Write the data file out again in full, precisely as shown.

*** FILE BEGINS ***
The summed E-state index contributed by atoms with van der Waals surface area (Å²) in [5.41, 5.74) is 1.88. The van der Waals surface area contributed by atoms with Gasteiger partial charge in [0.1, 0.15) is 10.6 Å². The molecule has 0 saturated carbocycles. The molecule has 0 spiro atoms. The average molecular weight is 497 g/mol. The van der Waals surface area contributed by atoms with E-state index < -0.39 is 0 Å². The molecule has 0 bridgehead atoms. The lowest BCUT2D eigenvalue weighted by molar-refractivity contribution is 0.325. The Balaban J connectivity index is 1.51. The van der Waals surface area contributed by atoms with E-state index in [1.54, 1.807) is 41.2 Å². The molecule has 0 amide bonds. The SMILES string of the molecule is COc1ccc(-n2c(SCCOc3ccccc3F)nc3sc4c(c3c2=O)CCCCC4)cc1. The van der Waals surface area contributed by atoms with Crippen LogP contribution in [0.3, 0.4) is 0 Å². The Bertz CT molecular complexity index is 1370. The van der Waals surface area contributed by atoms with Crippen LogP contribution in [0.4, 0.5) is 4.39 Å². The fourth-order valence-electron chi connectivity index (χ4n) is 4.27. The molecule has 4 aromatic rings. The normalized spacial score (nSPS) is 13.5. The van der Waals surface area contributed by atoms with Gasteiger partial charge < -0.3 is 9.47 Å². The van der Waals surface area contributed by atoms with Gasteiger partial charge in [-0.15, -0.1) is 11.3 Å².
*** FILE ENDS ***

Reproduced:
The summed E-state index contributed by atoms with van der Waals surface area (Å²) in [5.41, 5.74) is 1.88. The van der Waals surface area contributed by atoms with Gasteiger partial charge in [0.1, 0.15) is 10.6 Å². The molecule has 0 saturated carbocycles. The molecule has 0 spiro atoms. The average molecular weight is 497 g/mol. The van der Waals surface area contributed by atoms with E-state index < -0.39 is 0 Å². The molecule has 0 bridgehead atoms. The lowest BCUT2D eigenvalue weighted by molar-refractivity contribution is 0.325. The Balaban J connectivity index is 1.51. The van der Waals surface area contributed by atoms with E-state index in [1.54, 1.807) is 41.2 Å². The molecule has 0 amide bonds. The SMILES string of the molecule is COc1ccc(-n2c(SCCOc3ccccc3F)nc3sc4c(c3c2=O)CCCCC4)cc1. The van der Waals surface area contributed by atoms with Crippen LogP contribution in [0.3, 0.4) is 0 Å². The Bertz CT molecular complexity index is 1370. The van der Waals surface area contributed by atoms with Crippen LogP contribution in [0.4, 0.5) is 4.39 Å². The fourth-order valence-electron chi connectivity index (χ4n) is 4.27. The molecule has 4 aromatic rings. The normalized spacial score (nSPS) is 13.5. The van der Waals surface area contributed by atoms with Gasteiger partial charge < -0.3 is 9.47 Å². The van der Waals surface area contributed by atoms with Gasteiger partial charge in [-0.15, -0.1) is 11.3 Å².